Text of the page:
"I enjoyed being in the fray," says Coutts, who worked with Pearson for three years before going to Harvard University to complete his MBA. "Politics is always drama. There's always something happening and it seemed important but it was also a kind of entertainment."

Canadians saw profound change in those three short years: medicare, the pension plan, old-age security, the National Economic Council and the new Canadian flag were all introduced.

"It was a very short period when a great deal of good was done for this country," says Coutts proudly.

After completing his MBA, Coutts started a consulting firm where he was working when Prime Minister Pierre Elliott Trudeau appointed him principal secretary in 1975. He worked with Trudeau for six years before leaving to run in a byelection, which he lost by 200 votes.

Through it all, Coutts diligently continued collecting art.

"You get to like things and think you need things," says Coutts. "You also train your eye so that while once in a while you buy a bad picture, generally, you buy things that you like and most are really good. In the beginning I didn't believe there was any theme to it, but over the years I acquired a good deal of western Canadian art."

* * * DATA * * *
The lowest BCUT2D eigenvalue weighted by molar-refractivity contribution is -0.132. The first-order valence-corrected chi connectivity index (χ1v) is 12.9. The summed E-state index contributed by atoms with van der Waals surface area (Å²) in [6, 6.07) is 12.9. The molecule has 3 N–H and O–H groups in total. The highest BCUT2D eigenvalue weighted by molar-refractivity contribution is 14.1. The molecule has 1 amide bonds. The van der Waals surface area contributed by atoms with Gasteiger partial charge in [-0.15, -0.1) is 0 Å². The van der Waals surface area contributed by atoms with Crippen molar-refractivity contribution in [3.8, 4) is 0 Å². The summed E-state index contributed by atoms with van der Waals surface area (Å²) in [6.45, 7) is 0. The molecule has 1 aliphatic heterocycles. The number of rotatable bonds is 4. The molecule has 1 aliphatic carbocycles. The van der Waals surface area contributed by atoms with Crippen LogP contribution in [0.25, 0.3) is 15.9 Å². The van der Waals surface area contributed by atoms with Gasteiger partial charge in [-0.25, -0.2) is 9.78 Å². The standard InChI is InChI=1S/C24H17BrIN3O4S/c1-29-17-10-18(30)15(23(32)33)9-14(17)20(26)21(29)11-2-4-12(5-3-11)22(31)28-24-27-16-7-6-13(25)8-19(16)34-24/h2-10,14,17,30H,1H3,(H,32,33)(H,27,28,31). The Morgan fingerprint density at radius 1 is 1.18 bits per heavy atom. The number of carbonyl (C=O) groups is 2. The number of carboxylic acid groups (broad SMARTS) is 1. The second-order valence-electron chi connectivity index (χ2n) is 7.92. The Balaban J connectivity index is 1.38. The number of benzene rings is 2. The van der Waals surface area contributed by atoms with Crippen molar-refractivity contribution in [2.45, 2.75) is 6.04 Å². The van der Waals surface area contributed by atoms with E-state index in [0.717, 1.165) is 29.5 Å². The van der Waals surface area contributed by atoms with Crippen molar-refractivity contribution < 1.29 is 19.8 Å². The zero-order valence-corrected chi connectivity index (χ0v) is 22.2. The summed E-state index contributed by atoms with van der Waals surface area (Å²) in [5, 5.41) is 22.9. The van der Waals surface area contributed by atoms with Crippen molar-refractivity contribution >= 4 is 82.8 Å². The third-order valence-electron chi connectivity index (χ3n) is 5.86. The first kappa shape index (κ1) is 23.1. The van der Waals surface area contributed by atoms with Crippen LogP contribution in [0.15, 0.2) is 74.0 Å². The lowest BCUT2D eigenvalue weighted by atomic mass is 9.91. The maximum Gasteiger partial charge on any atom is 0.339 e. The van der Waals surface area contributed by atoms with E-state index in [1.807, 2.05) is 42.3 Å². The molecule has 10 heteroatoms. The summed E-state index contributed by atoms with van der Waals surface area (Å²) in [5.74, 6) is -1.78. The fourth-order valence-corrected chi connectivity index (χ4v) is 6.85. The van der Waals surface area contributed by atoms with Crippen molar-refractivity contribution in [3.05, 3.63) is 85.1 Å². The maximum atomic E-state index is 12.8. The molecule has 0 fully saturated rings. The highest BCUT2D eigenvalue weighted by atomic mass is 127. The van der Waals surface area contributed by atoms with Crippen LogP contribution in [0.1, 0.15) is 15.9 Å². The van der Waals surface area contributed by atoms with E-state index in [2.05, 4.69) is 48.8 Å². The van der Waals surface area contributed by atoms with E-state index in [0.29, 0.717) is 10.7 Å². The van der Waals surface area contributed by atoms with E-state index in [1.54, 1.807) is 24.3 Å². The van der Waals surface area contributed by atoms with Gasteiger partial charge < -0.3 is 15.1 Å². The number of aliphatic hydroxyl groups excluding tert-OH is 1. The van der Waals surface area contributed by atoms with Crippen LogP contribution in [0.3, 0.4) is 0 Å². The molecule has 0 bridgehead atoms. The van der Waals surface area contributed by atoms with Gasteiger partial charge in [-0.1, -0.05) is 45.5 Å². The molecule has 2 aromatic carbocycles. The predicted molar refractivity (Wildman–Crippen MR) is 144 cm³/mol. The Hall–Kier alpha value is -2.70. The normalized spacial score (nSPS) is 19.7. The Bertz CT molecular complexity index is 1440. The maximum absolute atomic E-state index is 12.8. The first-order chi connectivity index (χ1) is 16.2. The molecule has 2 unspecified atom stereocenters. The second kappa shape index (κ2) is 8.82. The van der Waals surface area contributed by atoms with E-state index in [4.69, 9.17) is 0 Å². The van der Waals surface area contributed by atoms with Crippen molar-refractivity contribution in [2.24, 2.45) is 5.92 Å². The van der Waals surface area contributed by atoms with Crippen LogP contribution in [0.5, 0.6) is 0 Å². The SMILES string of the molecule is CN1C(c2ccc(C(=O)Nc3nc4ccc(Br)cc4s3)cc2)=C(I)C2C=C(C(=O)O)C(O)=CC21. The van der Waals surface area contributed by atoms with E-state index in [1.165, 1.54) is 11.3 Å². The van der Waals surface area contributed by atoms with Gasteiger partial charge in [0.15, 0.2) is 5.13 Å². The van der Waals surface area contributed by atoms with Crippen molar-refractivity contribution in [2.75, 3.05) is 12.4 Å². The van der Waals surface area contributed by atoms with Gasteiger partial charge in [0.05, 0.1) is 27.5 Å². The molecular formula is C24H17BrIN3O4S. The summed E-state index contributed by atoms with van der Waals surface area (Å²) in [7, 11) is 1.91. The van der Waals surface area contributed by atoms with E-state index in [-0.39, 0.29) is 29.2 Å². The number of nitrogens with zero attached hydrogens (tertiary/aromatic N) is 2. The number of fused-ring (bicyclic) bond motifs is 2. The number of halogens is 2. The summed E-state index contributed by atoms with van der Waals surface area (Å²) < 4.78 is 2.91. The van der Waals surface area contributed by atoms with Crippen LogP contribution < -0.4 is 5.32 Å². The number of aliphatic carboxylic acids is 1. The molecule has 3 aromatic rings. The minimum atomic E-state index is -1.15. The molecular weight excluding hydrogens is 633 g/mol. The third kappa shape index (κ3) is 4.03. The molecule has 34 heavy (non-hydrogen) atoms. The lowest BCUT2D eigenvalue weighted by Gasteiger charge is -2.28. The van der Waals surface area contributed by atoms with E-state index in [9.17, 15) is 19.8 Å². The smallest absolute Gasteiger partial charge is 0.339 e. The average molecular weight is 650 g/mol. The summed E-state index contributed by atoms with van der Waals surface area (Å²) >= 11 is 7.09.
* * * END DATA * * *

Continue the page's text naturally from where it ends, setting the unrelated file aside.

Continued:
The art in the Coutts collection is united by its subject matter: endless skies over empty fields, faded grain elevators contrasted against brilliant sunsets, soaring birds floating in wild winds, all depicting the variety of the southern Alberta landscape.

Understanding that the images in his collection represented more than an affinity for prairie scenery, Coutts returned to southern Alberta in 1988 and reclaimed his grandfather's homestead. With a keen eye for detail, Coutts set to work, turning the soil once broken by his grandfather into a prairie garden and bringing his own vision for the property to life.